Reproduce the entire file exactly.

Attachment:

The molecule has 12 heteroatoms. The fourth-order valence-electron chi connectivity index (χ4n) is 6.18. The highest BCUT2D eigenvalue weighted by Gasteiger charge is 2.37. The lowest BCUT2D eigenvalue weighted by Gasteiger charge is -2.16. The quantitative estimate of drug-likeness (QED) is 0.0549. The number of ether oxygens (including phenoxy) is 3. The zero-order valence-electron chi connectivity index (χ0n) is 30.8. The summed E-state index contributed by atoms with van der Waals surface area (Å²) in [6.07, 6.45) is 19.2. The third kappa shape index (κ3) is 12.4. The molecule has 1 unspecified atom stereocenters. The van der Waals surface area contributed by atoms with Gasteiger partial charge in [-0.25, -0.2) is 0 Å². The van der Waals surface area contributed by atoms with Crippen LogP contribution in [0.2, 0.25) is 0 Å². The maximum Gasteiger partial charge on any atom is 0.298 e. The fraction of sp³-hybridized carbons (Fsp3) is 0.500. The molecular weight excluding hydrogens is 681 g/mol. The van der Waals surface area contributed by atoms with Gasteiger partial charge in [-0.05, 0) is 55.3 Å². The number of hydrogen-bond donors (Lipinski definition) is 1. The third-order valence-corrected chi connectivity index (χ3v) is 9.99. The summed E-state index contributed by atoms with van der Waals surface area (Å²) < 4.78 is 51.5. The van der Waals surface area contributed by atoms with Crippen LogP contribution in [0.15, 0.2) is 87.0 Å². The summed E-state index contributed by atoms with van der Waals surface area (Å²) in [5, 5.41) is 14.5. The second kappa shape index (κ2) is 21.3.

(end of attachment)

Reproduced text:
The molecule has 12 heteroatoms. The fourth-order valence-electron chi connectivity index (χ4n) is 6.18. The highest BCUT2D eigenvalue weighted by Gasteiger charge is 2.37. The lowest BCUT2D eigenvalue weighted by Gasteiger charge is -2.16. The quantitative estimate of drug-likeness (QED) is 0.0549. The number of ether oxygens (including phenoxy) is 3. The zero-order valence-electron chi connectivity index (χ0n) is 30.8. The summed E-state index contributed by atoms with van der Waals surface area (Å²) in [6.07, 6.45) is 19.2. The third kappa shape index (κ3) is 12.4. The molecule has 1 unspecified atom stereocenters. The van der Waals surface area contributed by atoms with Gasteiger partial charge in [-0.25, -0.2) is 0 Å². The van der Waals surface area contributed by atoms with Crippen LogP contribution in [0.2, 0.25) is 0 Å². The maximum Gasteiger partial charge on any atom is 0.298 e. The fraction of sp³-hybridized carbons (Fsp3) is 0.500. The molecular weight excluding hydrogens is 681 g/mol. The van der Waals surface area contributed by atoms with Gasteiger partial charge in [-0.05, 0) is 55.3 Å². The number of hydrogen-bond donors (Lipinski definition) is 1. The third-order valence-corrected chi connectivity index (χ3v) is 9.99. The summed E-state index contributed by atoms with van der Waals surface area (Å²) < 4.78 is 51.5. The van der Waals surface area contributed by atoms with Crippen LogP contribution in [0.15, 0.2) is 87.0 Å². The summed E-state index contributed by atoms with van der Waals surface area (Å²) in [5, 5.41) is 14.5. The second kappa shape index (κ2) is 21.3.